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"Iowa, Tennessee, Kentucky and Arkansas have all passed the Oklahoma provision in the last couple of weeks," a clearly frustrated Goddard tells me. "Interestingly, there hasn't been a single legislative vote against it in those states. Yet we can't even get a vote on our bill in Arizona."
Pearce and Farnsworth refused to allow O'Halleran's bill to be heard in their respective committees, which would have killed it for this session. Except that O'Halleran resurrected it by inserting language into another bill that is awaiting a hearing in the House Rules Committee.
O'Halleran's language would require any medication (typically cold remedies) containing pseudoephedrine in pill form to be pulled off shelves and sold only by licensed pharmacists. Just pills containing pseudoephedrine can be used to cook meth.
Medications containing pseudoephedrine in gel or liquid forms would be exempt from the law and remain on the shelves of grocery stores and convenience markets.
The legislation would limit the amount of pseudoephedrine pills that could be sold to consumers. But the language would still allow any one customer to buy more pseudoephedrine in a month -- 367 30-milligram tablets -- than I've consumed in my entire life.
Under the current law, consumers can buy virtually unlimited amounts of cold pills.
The legislation would also require purchasers of pseudoephedrine pills to show photo identification and sign a log book that would be available to law enforcement.
Controlling the sale of pseudoephedrine is supported by more than 40 organizations in Arizona representing cops, prosecutors, firefighters, labor unions, children's groups and mental-health advocates. Several religious groups are also behind the legislation -- including the Arizona Interfaith Network.
Yet it continues to languish in the final weeks of this session because ultra-conservative Republicans like Pearce and Farnsworth don't want to impinge on the free market and upset powerful business interests.
Retail drug stores and their legal dope purveyors are vigorously opposing the proposed law, claiming it would put an unnecessary burden on pharmacists. What a crock! I don't see how saying grace over one more drug is going to ruin a pharmacist's day.
The real issue is that drug companies and drugstores don't want to do anything that might reduce profits generated by the sale of pseudoephedrine.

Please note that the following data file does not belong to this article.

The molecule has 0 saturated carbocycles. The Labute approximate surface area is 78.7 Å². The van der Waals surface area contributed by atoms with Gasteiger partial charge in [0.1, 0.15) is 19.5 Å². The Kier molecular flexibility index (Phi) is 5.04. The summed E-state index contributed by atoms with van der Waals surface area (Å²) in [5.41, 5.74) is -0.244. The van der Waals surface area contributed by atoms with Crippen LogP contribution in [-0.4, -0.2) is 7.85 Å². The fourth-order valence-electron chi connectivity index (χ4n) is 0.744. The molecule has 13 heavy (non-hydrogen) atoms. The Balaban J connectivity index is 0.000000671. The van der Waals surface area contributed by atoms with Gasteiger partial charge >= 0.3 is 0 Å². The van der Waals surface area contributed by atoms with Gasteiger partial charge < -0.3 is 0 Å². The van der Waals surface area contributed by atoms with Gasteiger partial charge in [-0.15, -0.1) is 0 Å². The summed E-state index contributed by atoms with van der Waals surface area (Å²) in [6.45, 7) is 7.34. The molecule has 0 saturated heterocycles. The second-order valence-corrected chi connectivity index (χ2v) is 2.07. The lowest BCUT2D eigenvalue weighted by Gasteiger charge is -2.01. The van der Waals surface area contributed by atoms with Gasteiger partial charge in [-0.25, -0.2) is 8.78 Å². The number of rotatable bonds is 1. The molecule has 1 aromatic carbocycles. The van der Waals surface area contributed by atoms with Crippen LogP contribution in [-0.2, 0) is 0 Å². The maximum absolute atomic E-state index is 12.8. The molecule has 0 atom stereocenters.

Opponents also claim parents in rural areas with a limited number of pharmacies might be inconvenienced if they are restricted in buying cold remedies to only when pharmacy counters of drugstores are open.
This, of course, is ridiculous. As I said before, who's going to need more than 367 pills per month? Besides, any customer can always go to a 24-hour grocery store and buy pseudoephedrine in liquid form.
Since there is no good reason to oppose the proposed law, the lobbyists for retailers and pharmaceutical companies are resorting to lame anti-gun-control-type sloganeering to deflect attention from the fact that they are selling and manufacturing a product that is easily transformed into a potentially deadly drug.
"They [retailers and drug companies] are not the bad guys," Mike Gardner, a lobbyist for the Consumer Healthcare Products Association, told the Arizona Capitol Times. "We need to focus on people who are manufacturing, producing and selling methamphetamines. Let's not go overboard just because it's a noble goal."
Consider the source. Of course they're the bad guys, along with the meth cooks.
O'Halleran's legislation would not eliminate meth consumption in Arizona -- 75 percent of the drug entering Arizona comes from super labs in Mexico. But it would put a major crimp in the operation of clandestine meth labs fouling our state.
The legislation is far from going overboard. It's common sense. Not only would it reduce the number of meth labs because a basic ingredient would be harder to come by, Goddard believes it would put a dent in crime related to the skyrocketing addiction to meth in Arizona.
"Meth poisons neighborhoods, it poisons children, and it's closely connected to a long list of other crimes -- including domestic abuse, child neglect, burglary, auto theft, identify theft and counterfeiting," Goddard says.
If anything, the new law would not go far enough in identifying products that can be easily purchased to make meth.
News of the possible state control of pseudoephedrine has meth cooks looking at other options. A surprisingly simple meth synthesis is based on the amino acid phenylalanine, available at health-food stores at a cost of $14 for 100 tablets.
Note to Goddard and O'Halleran: Get some legislation going to address phenylalanine, too.